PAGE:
Washington’s Jews were dispersed throughout the city.
Unlike other Eastern cities, where Jews lived in concentrated immigrant neighborhoods, Washington’s Jews lived and worked throughout the city. Jewish enclaves sprang up along major thoroughfares lined with small businesses and rowhouses.
By the early 1910s, the more settled German-American Jews had begun moving north and west away from their downtown businesses, toward Cleveland Park and Forest Hills. More recent Yiddish-speaking immigrants lived “above the shop” in downtown neighborhoods. They later moved north to settle in neighborhoods east of Rock Creek Park such as Petworth, Brightwood, and Crestwood.
Georgetown: Georgetown was a separate city when German-speaking Jews began settling along M Street, NW, during the Civil War. Wolf Nordlinger opened his clothing store in the 1870s, just across the street from brother Bernard’s shoe store. Here, in 1922, men shovel snow in front of Nordlinger’s store at 3109 M Street, NW.
Courtesy of Robin Nordlinger Leiman.
Nordlinger’s business cards
Courtesy of Robin Nordlinger Leiman.
Meyer and Lillie Levy moved to Georgetown from Southwest Washington around 1915. In the early 1930s, their son Sam opened a men’s clothing store. Shown here is his store (at left) at 3059 M Street in 1940. A leading merchant and real estate investor in the neighborhood, Sam Levy became known as “the mayor of Georgetown.”
Courtesy of Library of Congress, Prints and Photographs Division, HABS, D.C., GEO, 3-4
4 ½ Street, Southwest: Jewish-owned businesses lined the cobblestone streets near 4 ½ Street, SW.
Harry Chidakel’s barbershop was on 7th Street, SW.
JHSGW Collections. Gift of Charles and Edith Chidakel Pascal. 1998.14
Isaac and Cyril Levy, with their 12 children, opened Levy’s Busy Corner department store on 4 ½ Street in 1888.
JHSGW Collections. Gift of Marilyn C. Cohen. 1987.07
Aaron Berkman’s grocery was at 3rd and G Streets, SW.
JHSGW Collections. Gift of Esther McBride. 1996.57
Harry Wender (right) lived above his parents’ grocery store at 1305 4 ½ Street. He later led efforts to modernize and pave 4 ½ Street, and served as president of the D.C. Federation of Citizens Associations and chairman of the D.C. Recreation Board.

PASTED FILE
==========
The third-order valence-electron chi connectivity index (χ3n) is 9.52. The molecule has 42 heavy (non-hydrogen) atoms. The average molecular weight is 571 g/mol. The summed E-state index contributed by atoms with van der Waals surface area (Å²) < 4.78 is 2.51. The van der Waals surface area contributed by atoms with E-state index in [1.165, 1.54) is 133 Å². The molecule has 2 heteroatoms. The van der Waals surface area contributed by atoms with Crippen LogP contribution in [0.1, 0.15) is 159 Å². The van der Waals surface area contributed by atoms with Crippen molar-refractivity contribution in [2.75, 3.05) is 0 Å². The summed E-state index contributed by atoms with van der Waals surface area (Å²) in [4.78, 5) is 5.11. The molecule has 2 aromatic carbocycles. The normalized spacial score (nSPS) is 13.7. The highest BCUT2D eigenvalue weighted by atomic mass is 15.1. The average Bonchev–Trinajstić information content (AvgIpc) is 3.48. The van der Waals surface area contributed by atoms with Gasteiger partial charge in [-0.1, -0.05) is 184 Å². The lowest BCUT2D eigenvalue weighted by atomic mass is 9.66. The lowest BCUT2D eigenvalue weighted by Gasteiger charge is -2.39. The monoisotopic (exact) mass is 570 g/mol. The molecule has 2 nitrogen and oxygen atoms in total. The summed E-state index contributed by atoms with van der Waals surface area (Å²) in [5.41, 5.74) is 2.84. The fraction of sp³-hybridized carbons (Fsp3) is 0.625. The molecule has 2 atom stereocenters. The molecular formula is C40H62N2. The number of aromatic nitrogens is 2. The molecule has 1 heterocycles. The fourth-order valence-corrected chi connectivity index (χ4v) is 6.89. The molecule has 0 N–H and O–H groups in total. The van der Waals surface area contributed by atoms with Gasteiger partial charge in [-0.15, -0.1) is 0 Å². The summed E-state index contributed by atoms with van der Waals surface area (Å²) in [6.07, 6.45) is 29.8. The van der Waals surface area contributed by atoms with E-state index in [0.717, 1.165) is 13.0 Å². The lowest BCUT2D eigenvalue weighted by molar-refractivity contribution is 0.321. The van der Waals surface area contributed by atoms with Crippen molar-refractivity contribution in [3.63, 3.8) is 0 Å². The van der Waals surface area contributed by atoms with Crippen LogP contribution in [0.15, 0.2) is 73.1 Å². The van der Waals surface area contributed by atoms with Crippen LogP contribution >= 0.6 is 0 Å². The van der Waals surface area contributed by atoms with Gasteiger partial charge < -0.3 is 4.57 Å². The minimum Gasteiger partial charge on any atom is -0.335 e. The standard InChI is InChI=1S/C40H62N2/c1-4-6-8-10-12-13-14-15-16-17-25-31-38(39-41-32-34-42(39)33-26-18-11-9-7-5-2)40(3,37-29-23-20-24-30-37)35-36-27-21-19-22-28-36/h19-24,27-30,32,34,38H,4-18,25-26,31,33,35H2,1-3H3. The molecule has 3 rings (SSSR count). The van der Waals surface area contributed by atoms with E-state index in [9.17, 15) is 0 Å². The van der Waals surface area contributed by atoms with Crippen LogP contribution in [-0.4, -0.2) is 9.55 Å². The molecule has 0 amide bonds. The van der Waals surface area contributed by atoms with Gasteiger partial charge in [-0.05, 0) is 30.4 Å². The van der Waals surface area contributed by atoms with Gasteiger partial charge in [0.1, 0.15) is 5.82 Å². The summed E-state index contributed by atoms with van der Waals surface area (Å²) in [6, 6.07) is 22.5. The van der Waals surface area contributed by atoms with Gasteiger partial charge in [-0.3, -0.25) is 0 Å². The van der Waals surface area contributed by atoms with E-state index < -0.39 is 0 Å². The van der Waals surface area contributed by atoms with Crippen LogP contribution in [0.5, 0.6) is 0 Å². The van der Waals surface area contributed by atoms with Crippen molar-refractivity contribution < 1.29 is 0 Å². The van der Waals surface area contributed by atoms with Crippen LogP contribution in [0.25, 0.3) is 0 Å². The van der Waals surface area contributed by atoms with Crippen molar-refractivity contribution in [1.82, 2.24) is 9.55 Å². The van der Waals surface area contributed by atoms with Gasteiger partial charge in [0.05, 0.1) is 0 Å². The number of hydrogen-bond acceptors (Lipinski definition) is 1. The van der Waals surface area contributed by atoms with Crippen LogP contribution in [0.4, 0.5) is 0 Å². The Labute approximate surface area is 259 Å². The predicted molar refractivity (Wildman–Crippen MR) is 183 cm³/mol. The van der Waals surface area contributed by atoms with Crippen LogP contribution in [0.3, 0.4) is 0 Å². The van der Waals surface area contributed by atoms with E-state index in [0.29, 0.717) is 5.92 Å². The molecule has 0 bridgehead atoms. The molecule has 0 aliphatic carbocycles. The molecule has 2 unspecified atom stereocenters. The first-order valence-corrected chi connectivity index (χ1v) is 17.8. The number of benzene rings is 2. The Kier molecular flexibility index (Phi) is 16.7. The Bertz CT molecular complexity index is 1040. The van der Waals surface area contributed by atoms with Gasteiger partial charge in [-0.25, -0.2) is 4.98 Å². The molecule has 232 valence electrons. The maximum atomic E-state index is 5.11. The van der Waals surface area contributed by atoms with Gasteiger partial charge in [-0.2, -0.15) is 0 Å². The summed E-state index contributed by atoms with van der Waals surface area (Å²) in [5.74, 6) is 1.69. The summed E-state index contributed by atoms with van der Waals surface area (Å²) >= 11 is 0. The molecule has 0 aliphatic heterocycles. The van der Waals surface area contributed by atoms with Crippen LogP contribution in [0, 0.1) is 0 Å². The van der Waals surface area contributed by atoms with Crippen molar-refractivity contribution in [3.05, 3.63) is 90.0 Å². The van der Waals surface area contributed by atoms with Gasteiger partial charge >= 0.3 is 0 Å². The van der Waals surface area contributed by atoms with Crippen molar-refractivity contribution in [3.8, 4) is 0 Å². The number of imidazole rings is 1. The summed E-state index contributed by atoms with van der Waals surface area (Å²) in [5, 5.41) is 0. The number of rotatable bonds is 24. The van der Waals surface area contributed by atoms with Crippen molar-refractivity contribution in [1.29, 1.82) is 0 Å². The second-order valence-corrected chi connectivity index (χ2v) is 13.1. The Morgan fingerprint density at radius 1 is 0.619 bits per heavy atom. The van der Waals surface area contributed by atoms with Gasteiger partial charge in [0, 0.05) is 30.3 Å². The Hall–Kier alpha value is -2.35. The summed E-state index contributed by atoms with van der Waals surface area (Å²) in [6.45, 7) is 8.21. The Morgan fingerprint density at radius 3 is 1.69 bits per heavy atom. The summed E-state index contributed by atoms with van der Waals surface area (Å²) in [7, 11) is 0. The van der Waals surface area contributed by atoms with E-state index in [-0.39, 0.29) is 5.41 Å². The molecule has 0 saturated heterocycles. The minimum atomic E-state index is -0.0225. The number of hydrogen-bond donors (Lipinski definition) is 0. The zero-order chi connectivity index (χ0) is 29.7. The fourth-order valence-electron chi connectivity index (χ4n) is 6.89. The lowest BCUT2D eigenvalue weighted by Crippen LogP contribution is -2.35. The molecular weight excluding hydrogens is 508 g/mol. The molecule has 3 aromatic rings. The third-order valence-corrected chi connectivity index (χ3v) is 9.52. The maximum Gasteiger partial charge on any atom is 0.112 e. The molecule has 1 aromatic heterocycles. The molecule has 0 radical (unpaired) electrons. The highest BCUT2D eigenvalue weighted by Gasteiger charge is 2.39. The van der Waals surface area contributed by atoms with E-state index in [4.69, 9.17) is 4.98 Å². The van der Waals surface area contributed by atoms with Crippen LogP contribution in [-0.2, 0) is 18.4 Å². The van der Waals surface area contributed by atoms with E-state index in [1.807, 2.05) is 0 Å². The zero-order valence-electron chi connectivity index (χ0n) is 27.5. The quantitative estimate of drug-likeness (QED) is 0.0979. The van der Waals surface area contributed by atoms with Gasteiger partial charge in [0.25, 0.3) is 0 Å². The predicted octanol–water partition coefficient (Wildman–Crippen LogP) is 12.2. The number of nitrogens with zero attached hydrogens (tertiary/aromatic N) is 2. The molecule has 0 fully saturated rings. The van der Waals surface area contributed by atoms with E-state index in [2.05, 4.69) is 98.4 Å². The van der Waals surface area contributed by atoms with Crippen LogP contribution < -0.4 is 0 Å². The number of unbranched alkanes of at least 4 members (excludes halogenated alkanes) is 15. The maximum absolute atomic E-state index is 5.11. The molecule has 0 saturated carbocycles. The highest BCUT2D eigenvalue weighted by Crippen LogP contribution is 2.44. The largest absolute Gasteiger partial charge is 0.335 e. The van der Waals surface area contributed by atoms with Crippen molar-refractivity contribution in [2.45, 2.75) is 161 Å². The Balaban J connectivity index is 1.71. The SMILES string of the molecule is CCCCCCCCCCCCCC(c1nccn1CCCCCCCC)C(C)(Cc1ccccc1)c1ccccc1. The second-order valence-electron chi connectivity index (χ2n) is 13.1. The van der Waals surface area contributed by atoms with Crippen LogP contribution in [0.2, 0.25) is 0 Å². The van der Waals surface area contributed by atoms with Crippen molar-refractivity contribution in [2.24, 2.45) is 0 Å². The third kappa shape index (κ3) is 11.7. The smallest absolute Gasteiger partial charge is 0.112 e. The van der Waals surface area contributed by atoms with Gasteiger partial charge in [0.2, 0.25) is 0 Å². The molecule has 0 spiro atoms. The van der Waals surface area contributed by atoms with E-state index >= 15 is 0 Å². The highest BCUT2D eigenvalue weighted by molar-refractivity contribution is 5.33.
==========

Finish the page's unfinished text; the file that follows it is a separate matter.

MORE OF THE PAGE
JHSGW Collections. Gift of Dorothy Kornhauser. 2006.37
H Street, NE: Many Russian Jewish immigrants settled along H Street, NE, in the early 1900s.
Jacob and Esther Love owned a shoe repair shop at 1407 H Street, NE.
Daniel Gilbert ran a bike shop at 1370 H Street, NE.
JHSGW Collections. Gift of Joseph and Rosalie Gilbert. 2004.25
Ezras Israel synagogue at 8th and I Streets, NE, anchored the tight-knit neighborhood.
JHSGW Collections. Gift of Robert I. Silverman.
Cleveland Park: When Tina and Fred Gichner moved their family from 4 ½ Street, SW, to Cleveland Park in 1909, they were among the first Jewish families in that neighborhood. They are pictured here with their children outside their home at 3220 Highland Place, NW.
Front row, left to right: Bill, Tina, Fred, Joe, and Hanna Gichner. Back row, left to right: Jacob, Henry.
JHSGW Collections. Gift of Susan G. Rosenthal. 2006.36
Petworth: For many, the Petworth neighborhood offered the prospect of owning their first home. In the 1920s, Morris Cafritz and other developers built thousands of rowhouses like those shown here in the 4500 block of 13th Street, NW. Jewish life centered around the neighborhood synagogue, Har Zion, on Georgia Avenue.
Courtesy of Library of Congress.
18th and Columbia Road: Many Jewish families lived on Lanier Place and the surrounding streets near 18th and Columbia Road, NW, in the 1920s. Chazan Moshe Yoelson moved to the neighborhood from 4 ½ Street, SW, when his son—entertainer Al Jolson—bought him a house at 1787 Lanier Place. Shown here are Jeanette Naiman (Danziger) and her niece Irma Naiman (Greenspoon), who lived next door to each other at 1747 and 1749 Lanier Place.
JHSGW Collections. Gift of Lillian Kronstadt, 2005.22